The Promised Land: Not So Far Off

A synagogue is, at its best, a place where each of us can feel that sense of rootedness and connectedness, a place where despite differences of age and experience; regardless of cultural background or class or sexual orientation or physical ability; whether we are "regulars" or newcomers, all of us can feel known and appreciated.

As we complete the Book of Numbers this week, we find the Israelites yearning for just such a place. Over the last eight weeks, our Torah readings have recorded the events of their 40 turbulent years in the wilderness. As we come to the last two portions of the book, Matot and Mas'ei, the Israelites are looking to come home.

D'var Torah By: 
Making Newcomers Feel Welcome, Needed, and Wanted
Davar Acher By: 
Robert E. Tornberg

I agree with Rabbi Skloot that, "A synagogue is, at its best . . . a place where each of us can feel that sense of rootedness and connectedness, a place where despite differences . . . all of us can feel known and appreciated." This resonates with my childhood memories, and I have continued to feel that way as an adult.

But, as I read those words, I became all-too-aware of childhood friends and acquaintances for whom the synagogue did not feel like a place of "rootedness and connectedness." Further, as a Jewish professional I am aware of the growing number of Jews  — the Reubenites and Gadites we might call them — who feel disaffected, disconnected, and do not see themselves as part of "the community."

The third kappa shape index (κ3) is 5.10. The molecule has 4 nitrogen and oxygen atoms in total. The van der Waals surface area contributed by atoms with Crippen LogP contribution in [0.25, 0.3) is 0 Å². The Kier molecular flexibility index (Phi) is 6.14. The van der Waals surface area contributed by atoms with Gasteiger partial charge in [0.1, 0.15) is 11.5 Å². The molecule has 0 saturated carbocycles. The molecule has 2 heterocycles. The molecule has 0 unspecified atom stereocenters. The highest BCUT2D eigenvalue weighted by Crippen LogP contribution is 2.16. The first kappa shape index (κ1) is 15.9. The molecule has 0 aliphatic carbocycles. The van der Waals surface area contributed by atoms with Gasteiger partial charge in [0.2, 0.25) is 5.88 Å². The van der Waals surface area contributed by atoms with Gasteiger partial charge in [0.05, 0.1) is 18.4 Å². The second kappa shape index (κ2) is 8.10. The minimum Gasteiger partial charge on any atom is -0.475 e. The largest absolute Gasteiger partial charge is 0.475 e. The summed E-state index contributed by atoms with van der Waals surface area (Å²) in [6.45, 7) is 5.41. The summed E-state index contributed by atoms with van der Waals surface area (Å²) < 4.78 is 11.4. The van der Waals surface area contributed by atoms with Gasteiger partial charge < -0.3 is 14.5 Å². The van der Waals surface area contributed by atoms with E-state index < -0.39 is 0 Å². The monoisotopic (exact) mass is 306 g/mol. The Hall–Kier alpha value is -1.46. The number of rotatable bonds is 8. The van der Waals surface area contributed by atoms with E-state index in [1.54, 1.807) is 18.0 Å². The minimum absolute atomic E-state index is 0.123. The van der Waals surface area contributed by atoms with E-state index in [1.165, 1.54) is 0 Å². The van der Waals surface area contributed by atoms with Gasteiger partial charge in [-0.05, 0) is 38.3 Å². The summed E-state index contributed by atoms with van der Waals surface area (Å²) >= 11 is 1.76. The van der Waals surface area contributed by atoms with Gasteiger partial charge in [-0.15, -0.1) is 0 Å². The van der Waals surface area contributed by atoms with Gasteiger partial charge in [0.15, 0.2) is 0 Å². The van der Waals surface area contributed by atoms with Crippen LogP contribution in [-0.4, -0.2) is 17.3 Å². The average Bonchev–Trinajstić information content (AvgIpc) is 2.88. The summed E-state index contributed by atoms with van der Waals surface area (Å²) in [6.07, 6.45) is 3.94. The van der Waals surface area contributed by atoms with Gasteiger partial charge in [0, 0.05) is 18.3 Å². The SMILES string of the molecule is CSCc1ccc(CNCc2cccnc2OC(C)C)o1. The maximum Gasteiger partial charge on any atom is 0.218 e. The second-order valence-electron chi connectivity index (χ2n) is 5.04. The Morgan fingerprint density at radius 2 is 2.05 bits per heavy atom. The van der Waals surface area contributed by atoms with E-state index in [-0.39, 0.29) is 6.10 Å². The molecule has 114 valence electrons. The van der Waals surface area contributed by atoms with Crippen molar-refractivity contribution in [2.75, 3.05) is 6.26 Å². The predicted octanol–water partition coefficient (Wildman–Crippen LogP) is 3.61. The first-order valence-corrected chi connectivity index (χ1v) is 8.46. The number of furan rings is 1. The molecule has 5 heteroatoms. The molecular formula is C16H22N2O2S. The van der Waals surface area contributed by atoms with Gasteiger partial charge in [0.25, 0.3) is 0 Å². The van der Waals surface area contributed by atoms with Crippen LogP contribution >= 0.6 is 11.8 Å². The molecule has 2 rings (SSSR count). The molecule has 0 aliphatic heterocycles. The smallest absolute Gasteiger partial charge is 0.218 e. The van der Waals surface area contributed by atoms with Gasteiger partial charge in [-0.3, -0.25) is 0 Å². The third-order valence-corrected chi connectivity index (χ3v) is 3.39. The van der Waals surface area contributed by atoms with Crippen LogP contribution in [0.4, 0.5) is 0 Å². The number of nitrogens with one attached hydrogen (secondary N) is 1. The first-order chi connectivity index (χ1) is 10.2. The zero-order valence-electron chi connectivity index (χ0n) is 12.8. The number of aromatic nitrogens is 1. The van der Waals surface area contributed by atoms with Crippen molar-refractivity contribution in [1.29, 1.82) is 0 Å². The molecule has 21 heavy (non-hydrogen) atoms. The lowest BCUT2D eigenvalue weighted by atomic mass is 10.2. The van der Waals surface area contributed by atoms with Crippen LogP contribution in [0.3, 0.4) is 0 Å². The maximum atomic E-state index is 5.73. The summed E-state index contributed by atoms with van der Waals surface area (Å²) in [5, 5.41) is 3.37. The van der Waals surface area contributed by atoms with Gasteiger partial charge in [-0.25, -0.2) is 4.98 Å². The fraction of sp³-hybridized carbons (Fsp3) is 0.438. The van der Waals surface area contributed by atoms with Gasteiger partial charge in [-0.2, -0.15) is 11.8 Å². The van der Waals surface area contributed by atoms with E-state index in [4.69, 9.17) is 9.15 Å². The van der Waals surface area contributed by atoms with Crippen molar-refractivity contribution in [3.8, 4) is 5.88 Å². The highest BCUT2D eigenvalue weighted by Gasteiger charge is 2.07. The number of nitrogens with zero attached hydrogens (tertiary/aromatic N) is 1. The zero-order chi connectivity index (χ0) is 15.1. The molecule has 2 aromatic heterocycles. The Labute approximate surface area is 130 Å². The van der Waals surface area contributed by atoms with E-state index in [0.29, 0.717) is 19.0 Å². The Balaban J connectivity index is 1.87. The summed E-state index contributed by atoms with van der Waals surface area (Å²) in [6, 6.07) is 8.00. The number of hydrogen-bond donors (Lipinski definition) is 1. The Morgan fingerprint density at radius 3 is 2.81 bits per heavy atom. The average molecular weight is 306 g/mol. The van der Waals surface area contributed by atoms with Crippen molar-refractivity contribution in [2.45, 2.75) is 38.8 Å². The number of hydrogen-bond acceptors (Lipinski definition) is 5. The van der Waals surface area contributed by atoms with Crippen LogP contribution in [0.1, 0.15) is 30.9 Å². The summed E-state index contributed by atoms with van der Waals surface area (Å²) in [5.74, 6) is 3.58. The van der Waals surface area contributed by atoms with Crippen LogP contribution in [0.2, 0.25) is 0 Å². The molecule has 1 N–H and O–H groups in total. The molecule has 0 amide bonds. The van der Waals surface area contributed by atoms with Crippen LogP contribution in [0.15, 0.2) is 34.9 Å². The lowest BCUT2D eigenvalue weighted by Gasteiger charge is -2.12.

Learning How to Say “Sorry”

"It's not my fault!"

We've all said it. It's rarely easy to accept responsibility for the mistakes we make or damage we cause. Sometimes we know instantly we've done something wrong; sometimes it takes time for us to realize the extent of our mistake. But even after that realization, it's always painful to say, "I'm sorry."

D'var Torah By: 
The Silent Third Partner
Davar Acher By: 
Laura Novak Winer

In my teen years, during one of many moments of theological questioning, I asked my rabbi, "Do you believe in God?"

"Laura," he said. "God is, for me, that special connection, that sacred space that exists in the relationship between two individuals."

It seems that here in Naso, this is where God exists as well. "When men or women individually commit any wrong toward a fellow human being, thus breaking faith with the Eternal, and they realize their guilt . . . " (Numbers 5:6). When an individual commits a wrong against another, God too is harmed, experiencing a betrayal, a breach of faith.

Remember: Do Not Forget!

I do a lot of reading in my line of work, and I often cringe when I come upon an oxymoron.

D'var Torah By: 
The Religious Jew
Davar Acher By: 
Adam Grossman

Over seventy laws are outlined in Parashat Ki Teitzei—the greatest number appearing in any Torah portion. Rules and observances have become central to religiosity.

Are We There Yet? The Journey from Egypt to Israel as a Metaphor for Our Lives

We now come to the end of the Book of Numbers. As this is a non-leap year, there are several portions throughout Torah that need to be paired.

D'var Torah By: 
The Significance of Forty-Two (and Other Things)
Davar Acher By: 
Kathy Barr

Forty-two, the number of places we camped in the B'midbar (the wilderness or the desert), has great significance in many aspects of our lives.

Separation and Abstention

In this Torah portion, Naso (Numbers 4:21-7:89), we learn about the Nazirite and the Nazirites now.

D'var Torah By: 
Shlepping the Sacred
Davar Acher By: 
Debra J. Robbins

The Nazir reminds us that our task is, as Rabbi Zimmerman explains, "not to separate from our community and people and not to abstain from life's joys but rather to affirm life at its best, to join